Pomare, Eleo

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Choreographer and dancer Eleo Pomare was born on October 20 1937 in Santa Marta, Colombia. His father, Tawny Forbes, was the captain of a civilian freighter that was torpedoed near Colón, Panama during World War II. Pomare, at age six, who was with his father during the attack, survived and moved to live with his mother, Mildred Pomare Lee, in Panama. In 1947 Pomare was sent, alone, to New York City to live with an aunt and uncle who cared for him until some years later when his mother also moved to New York. He attended the New Lincoln School in Harlem, and later both P.S. #184 and James Fenimore Cooper Junior High School. At New York's famed High School of Performing Arts, Pomare was mentored by Verita Pearson, and was exposed to such guest teachers as Uta Hagen and Martha Graham. While still a student, Pomare taught dance to other youth at the Police Athletic League (PAL). Soon, his pupils were performing at churches, schools and nearby Fort Dix. Moving into a building that housed Syvilla Fort's studio near Town Hall, Pomare was exposed to the Durham technique by Walter Nicks and Talley Beatty. Graduating from the High School of Performing Arts in 1953, Pomare maintained his own dance company as he continued his training with Louis Horst, José Limón, Asadata Dafora, Pearl Reynolds and Curtis James. Pomare also befriended author James Baldwin, whose writing greatly influenced him.

In 1960, Pomare held his first major performance at the 92nd Street YMHA to favorable reviews. The following year he was awarded a John Hay Whitney Fellowship to study dance with Kurt Jooss in Essen, Germany. Pomare left the Jooss School and went on to reestablish the Eleo Pomare Dance Company, based in Amsterdam. He became a sensation in Europe. Using his own approach to choreography and teaching, he created his most celebrated works:Missa Luba, which combined the Catholic Mass with the music and voices of the Congolese Boys' Choir;Blues for the Jungle, which depicted the history of African Americans from the earliest days of enslavement to the fight for equal rights in the 1960s; andLas Desenamoradas, which was inspired by Garcia Lorca's play,The House of Bernarda Alba.

Over the years, Pomare received a number of dance fellowships including the aforementioned John Hay Whitney Fellowship and a Guggenheim Fellowship in 1972. The Eleo Pomare Dance Company toured North America, Europe, Australia, Asia, the Caribbean and Africa. They also performed in Lagos, Nigeria for FESTAC '77, the World Festival of African Arts. Some of his featured dancers include Dudley Williams, Loretta Abbott, Al Perryman, Dyane Harvey, Charles Grant, Chuck Davis, Martial Roumain, Carl Paris, Leni Wylliams and Diana Ramos. In 1986, Pomare createdMorning Without Sunrise, set to music by Max Roach, in honor of the heroism of Nelson Mandela.

In 1968, Pomare, along with Carole Johnson, Rod Rodgers, Gus Solomon and Pearl Reynolds, formed the Association of Black Choreographers andTHE FEET, a black dance magazine. The Eleo Pomare Dance Company celebrated twenty-five years of dance in 1983, and January 7, 1987, was declared Eleo Pomare Day by the borough president of Manhattan, David Dinkins.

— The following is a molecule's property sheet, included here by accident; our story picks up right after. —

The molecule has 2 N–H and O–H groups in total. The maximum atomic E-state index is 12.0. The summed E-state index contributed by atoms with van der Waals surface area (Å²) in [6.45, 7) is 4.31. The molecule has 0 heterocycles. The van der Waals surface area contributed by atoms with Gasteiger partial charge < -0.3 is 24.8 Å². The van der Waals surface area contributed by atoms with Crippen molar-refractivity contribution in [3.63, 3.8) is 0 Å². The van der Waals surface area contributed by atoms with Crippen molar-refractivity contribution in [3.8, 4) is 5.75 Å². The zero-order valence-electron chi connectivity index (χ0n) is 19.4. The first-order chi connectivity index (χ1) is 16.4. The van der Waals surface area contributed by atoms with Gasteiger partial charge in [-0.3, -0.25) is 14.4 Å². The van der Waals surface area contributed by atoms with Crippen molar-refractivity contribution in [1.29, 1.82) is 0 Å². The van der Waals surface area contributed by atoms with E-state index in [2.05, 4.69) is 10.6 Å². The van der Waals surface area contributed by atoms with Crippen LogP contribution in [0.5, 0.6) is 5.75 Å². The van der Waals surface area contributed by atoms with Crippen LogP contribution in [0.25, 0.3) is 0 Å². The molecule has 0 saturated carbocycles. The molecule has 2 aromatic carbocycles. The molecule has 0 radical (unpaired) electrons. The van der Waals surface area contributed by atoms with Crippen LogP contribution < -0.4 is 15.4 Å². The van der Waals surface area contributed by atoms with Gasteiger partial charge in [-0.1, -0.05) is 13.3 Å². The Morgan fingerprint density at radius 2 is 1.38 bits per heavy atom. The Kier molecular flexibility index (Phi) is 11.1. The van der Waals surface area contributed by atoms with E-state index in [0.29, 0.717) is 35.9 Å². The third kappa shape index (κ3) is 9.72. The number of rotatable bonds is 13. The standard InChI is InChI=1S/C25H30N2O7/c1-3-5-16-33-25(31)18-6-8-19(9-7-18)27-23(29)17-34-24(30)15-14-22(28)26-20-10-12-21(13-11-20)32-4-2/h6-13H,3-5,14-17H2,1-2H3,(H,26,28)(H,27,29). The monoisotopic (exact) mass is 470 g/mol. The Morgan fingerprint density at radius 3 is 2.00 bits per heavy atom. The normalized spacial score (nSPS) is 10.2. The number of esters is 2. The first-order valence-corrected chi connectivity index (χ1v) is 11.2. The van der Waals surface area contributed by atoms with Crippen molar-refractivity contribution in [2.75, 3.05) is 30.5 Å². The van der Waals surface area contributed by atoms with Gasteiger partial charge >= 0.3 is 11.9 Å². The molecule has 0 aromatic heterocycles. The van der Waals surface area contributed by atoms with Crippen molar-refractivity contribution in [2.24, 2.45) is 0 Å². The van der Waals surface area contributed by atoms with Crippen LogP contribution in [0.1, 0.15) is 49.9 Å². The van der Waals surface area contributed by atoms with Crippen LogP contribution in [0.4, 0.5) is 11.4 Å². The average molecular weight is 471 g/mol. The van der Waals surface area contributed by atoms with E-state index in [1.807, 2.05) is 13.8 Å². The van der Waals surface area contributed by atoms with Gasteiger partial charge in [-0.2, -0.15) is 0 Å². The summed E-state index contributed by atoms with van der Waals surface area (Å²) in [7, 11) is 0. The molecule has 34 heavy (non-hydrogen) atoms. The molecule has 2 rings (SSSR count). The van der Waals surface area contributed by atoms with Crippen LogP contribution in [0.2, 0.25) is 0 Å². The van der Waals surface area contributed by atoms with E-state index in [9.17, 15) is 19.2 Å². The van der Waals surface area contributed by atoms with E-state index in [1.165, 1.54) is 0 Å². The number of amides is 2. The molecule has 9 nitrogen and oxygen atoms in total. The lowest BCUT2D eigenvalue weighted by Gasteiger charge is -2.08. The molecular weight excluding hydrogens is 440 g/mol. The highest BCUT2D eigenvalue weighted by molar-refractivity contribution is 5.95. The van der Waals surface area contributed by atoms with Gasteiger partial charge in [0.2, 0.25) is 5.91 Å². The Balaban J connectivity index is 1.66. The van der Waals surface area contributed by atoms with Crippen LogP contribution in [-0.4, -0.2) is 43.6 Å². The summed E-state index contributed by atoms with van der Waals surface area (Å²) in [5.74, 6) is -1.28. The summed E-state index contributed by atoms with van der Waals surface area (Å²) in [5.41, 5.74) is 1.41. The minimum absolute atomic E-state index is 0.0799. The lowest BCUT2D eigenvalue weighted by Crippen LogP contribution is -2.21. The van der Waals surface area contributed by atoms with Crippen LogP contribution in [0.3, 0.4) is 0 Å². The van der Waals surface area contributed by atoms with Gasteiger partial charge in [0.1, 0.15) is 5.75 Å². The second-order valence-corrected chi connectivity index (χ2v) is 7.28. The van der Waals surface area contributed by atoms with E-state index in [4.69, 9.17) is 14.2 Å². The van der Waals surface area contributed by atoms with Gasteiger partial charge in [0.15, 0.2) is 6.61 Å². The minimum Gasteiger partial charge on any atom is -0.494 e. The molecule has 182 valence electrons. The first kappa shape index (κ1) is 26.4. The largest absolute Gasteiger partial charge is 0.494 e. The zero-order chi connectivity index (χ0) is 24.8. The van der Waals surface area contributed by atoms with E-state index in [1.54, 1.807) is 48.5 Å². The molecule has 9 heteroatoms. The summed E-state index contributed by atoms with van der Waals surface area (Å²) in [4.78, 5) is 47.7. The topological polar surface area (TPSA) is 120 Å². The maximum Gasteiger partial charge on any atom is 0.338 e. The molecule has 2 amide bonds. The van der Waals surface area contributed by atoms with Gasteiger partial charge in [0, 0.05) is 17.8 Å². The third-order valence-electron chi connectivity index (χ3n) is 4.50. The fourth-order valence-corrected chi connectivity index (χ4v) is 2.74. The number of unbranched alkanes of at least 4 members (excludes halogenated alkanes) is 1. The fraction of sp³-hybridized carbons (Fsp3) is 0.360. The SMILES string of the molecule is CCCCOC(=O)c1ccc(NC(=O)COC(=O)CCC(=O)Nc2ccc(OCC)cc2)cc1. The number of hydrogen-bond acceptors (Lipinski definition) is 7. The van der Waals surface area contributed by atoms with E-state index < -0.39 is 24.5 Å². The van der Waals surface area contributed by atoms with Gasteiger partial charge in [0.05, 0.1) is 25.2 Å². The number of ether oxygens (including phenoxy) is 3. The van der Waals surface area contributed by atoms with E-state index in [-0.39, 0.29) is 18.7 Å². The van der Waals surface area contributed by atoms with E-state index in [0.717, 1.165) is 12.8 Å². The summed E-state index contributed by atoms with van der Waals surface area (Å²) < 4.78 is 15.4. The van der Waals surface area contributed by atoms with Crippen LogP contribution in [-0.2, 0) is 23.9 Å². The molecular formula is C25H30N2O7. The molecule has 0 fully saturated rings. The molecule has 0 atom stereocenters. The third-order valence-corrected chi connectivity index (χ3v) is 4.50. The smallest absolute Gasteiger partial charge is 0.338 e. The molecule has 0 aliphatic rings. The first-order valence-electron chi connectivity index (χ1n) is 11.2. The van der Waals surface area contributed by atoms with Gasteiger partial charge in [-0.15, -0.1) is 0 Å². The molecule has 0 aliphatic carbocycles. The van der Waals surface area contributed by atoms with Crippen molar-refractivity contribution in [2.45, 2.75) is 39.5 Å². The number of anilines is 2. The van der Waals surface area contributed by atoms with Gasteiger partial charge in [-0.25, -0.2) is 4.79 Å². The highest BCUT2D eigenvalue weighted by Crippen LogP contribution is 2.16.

Pomare was a highly sought after teacher and choreographer until his death on August 8, 2008, at the age of 70.

Eleo Pomare was interviewed byThe HistoryMakerson April 18, 2007.

From The HistoryMakers™ biography: https://www.thehistorymakers.org/biography/A2007.147

Archival Resources
Role Title Holding Repository
creatorOf Pomare, Eleo. Miscellaneous manuscripts. New York Public Libraries for the Performing Arts, Dance Collection
referencedIn Lamhut, Phyllis,. Interview with Phyllis Lamhut. New York Public Libraries for the Performing Arts, Dance Collection
referencedIn Helen Armstead-Johnson miscellaneous theater collections, 1831-1993 The New York Public Library. Schomburg Center for Research in Black Culture, Manuscripts, Archives and Rare Books Division.
referencedIn Black Expo (Concert series). [Programs] New York Public Libraries for the Performing Arts, Dance Collection
referencedIn Vital Arts Center, New York. [Catalogs, announcements] New York Public Libraries for the Performing Arts, Dance Collection
referencedIn Johnson, Helen A. Helen Armstead-Johnson miscellaneous theater collections, 1831-1993. New York Public Library System, NYPL
referencedIn Negro Ensemble Company. [Programs] New York Public Libraries for the Performing Arts, Dance Collection
Role Title Holding Repository
creatorOf The HistoryMakers Video Oral History with Eleo Pomare The HistoryMakers
Relation Name
associatedWith Black Expo (Concert series) corporateBody
associatedWith Johnson, Helen A. person
associatedWith Lamhut, Phyllis, person
associatedWith Negro Ensemble Company. corporateBody
associatedWith Vital Arts Center, New York. corporateBody
Place Name Admin Code Country
New York (N.Y.)
Santa Marta, Colombia
Subject
Occupation
Choreographer
Dancer
Activity

Person

Birth 1937-10-20

Death 2008-08-08

Birth 19371020

Death 20080808

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